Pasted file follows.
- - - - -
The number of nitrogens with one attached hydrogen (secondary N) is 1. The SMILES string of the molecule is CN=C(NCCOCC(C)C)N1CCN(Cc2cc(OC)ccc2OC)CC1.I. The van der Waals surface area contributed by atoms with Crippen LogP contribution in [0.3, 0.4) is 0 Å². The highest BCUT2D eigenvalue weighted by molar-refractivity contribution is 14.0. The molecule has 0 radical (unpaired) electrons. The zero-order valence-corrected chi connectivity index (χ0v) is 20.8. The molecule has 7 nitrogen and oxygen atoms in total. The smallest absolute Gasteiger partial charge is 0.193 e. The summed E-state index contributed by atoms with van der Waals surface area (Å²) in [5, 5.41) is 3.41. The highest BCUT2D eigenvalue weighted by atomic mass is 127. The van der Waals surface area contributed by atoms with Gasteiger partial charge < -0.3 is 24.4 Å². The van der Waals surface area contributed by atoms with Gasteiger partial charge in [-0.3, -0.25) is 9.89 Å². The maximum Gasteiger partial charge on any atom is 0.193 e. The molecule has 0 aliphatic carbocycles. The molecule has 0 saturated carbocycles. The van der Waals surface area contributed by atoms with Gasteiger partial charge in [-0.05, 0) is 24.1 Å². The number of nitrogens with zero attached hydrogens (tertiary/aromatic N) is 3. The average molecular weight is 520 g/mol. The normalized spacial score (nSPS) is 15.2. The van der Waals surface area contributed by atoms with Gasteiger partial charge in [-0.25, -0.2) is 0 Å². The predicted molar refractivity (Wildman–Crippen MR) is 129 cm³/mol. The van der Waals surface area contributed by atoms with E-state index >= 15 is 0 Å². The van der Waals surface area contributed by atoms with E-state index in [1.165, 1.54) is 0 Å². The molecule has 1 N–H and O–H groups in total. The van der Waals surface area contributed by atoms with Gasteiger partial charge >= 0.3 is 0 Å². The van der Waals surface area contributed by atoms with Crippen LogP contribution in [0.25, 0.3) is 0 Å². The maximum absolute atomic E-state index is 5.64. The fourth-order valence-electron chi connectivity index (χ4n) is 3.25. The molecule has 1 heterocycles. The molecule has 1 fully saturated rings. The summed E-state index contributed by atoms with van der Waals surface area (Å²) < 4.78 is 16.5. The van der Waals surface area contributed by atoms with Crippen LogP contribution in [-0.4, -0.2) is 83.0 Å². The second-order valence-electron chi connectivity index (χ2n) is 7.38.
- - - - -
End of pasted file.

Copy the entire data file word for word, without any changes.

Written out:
The number of nitrogens with one attached hydrogen (secondary N) is 1. The SMILES string of the molecule is CN=C(NCCOCC(C)C)N1CCN(Cc2cc(OC)ccc2OC)CC1.I. The van der Waals surface area contributed by atoms with Crippen LogP contribution in [0.3, 0.4) is 0 Å². The highest BCUT2D eigenvalue weighted by molar-refractivity contribution is 14.0. The molecule has 0 radical (unpaired) electrons. The zero-order valence-corrected chi connectivity index (χ0v) is 20.8. The molecule has 7 nitrogen and oxygen atoms in total. The smallest absolute Gasteiger partial charge is 0.193 e. The summed E-state index contributed by atoms with van der Waals surface area (Å²) in [5, 5.41) is 3.41. The highest BCUT2D eigenvalue weighted by atomic mass is 127. The van der Waals surface area contributed by atoms with Gasteiger partial charge < -0.3 is 24.4 Å². The van der Waals surface area contributed by atoms with Gasteiger partial charge in [-0.3, -0.25) is 9.89 Å². The maximum Gasteiger partial charge on any atom is 0.193 e. The molecule has 0 aliphatic carbocycles. The molecule has 0 saturated carbocycles. The van der Waals surface area contributed by atoms with Gasteiger partial charge in [-0.05, 0) is 24.1 Å². The number of nitrogens with zero attached hydrogens (tertiary/aromatic N) is 3. The average molecular weight is 520 g/mol. The normalized spacial score (nSPS) is 15.2. The van der Waals surface area contributed by atoms with Gasteiger partial charge in [-0.25, -0.2) is 0 Å². The predicted molar refractivity (Wildman–Crippen MR) is 129 cm³/mol. The van der Waals surface area contributed by atoms with E-state index >= 15 is 0 Å². The van der Waals surface area contributed by atoms with E-state index in [1.165, 1.54) is 0 Å². The molecule has 1 N–H and O–H groups in total. The van der Waals surface area contributed by atoms with Gasteiger partial charge >= 0.3 is 0 Å². The van der Waals surface area contributed by atoms with Crippen LogP contribution in [0.25, 0.3) is 0 Å². The maximum absolute atomic E-state index is 5.64. The fourth-order valence-electron chi connectivity index (χ4n) is 3.25. The molecule has 1 heterocycles. The molecule has 1 fully saturated rings. The summed E-state index contributed by atoms with van der Waals surface area (Å²) < 4.78 is 16.5. The van der Waals surface area contributed by atoms with Crippen LogP contribution in [-0.4, -0.2) is 83.0 Å². The second-order valence-electron chi connectivity index (χ2n) is 7.38.